Adults have trouble identifying stinging insects: study

Joint Base Andrews, MD – Have you been stung by an insect lately? Although the ability to identify bees, wasps and other stinging insects is useful for providing proper treatment, a recent study shows that most adults have trouble telling these insects – and their nests – apart.

Researchers from the Malcolm Grow Medical Center asked 640 participants at Air Force bases in Maryland, Florida, Ohio and Nevada to identify pictures of honeybees, paper wasps, bald-faced hornets and yellow jackets, as well as nests of bald-faced hornets and paper wasps.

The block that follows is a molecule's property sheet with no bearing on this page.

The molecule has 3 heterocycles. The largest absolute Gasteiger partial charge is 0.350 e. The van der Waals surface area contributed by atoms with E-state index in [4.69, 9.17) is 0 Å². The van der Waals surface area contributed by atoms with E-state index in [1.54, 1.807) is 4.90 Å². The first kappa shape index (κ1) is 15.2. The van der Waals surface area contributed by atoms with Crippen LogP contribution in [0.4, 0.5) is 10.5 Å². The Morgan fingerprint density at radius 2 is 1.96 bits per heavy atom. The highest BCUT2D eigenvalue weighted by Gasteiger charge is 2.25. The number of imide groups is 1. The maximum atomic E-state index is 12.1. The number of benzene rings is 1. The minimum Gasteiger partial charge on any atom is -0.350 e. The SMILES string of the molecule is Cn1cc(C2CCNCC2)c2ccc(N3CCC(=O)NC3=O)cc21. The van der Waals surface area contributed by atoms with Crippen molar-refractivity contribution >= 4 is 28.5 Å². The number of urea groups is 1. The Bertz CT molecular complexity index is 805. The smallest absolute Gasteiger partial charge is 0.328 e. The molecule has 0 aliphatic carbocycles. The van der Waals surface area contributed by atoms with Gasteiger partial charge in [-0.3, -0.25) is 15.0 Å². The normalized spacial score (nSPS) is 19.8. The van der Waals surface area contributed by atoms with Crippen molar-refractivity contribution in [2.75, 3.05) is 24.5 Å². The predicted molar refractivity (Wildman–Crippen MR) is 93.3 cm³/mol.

Only 3.1 percent correctly identified all six insects and nests, while 1.6 percent were unable to identify any of the pictures. Most (91.3 percent) were able to identify the honeybee, while the paper wasp was the least correctly identified (50.9 percent). Men and participants who were stung multiple times by at least four of the insects were more accurate.

Stinging insects might not be seen, are small and look similar to each other, making identification difficult, according to the researchers.

Injuries from stings range from pain and swelling to, although rare, death.

The study was published online June 23 in the Annals of Allergy, Asthma and Immunology.